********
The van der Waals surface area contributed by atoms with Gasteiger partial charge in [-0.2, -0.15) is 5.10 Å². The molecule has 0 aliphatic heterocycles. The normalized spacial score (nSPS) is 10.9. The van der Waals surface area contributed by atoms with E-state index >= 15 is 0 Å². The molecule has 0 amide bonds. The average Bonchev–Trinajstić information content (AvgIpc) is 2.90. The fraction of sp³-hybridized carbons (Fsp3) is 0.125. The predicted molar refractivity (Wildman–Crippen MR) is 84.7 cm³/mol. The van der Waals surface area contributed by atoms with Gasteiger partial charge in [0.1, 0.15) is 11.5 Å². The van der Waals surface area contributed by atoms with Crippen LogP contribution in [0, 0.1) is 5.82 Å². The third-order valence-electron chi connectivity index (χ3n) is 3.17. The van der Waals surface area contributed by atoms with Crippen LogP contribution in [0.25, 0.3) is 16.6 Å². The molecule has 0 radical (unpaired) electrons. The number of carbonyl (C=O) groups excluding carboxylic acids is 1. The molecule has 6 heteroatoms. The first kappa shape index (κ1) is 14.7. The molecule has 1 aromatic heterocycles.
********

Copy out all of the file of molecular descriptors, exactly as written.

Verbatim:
The van der Waals surface area contributed by atoms with Gasteiger partial charge in [-0.2, -0.15) is 5.10 Å². The molecule has 0 aliphatic heterocycles. The normalized spacial score (nSPS) is 10.9. The van der Waals surface area contributed by atoms with E-state index >= 15 is 0 Å². The molecule has 0 amide bonds. The average Bonchev–Trinajstić information content (AvgIpc) is 2.90. The fraction of sp³-hybridized carbons (Fsp3) is 0.125. The predicted molar refractivity (Wildman–Crippen MR) is 84.7 cm³/mol. The van der Waals surface area contributed by atoms with Gasteiger partial charge in [0.1, 0.15) is 11.5 Å². The van der Waals surface area contributed by atoms with Crippen LogP contribution in [0, 0.1) is 5.82 Å². The third-order valence-electron chi connectivity index (χ3n) is 3.17. The van der Waals surface area contributed by atoms with Crippen LogP contribution in [0.25, 0.3) is 16.6 Å². The molecule has 0 radical (unpaired) electrons. The number of carbonyl (C=O) groups excluding carboxylic acids is 1. The molecule has 6 heteroatoms. The first kappa shape index (κ1) is 14.7. The molecule has 1 aromatic heterocycles.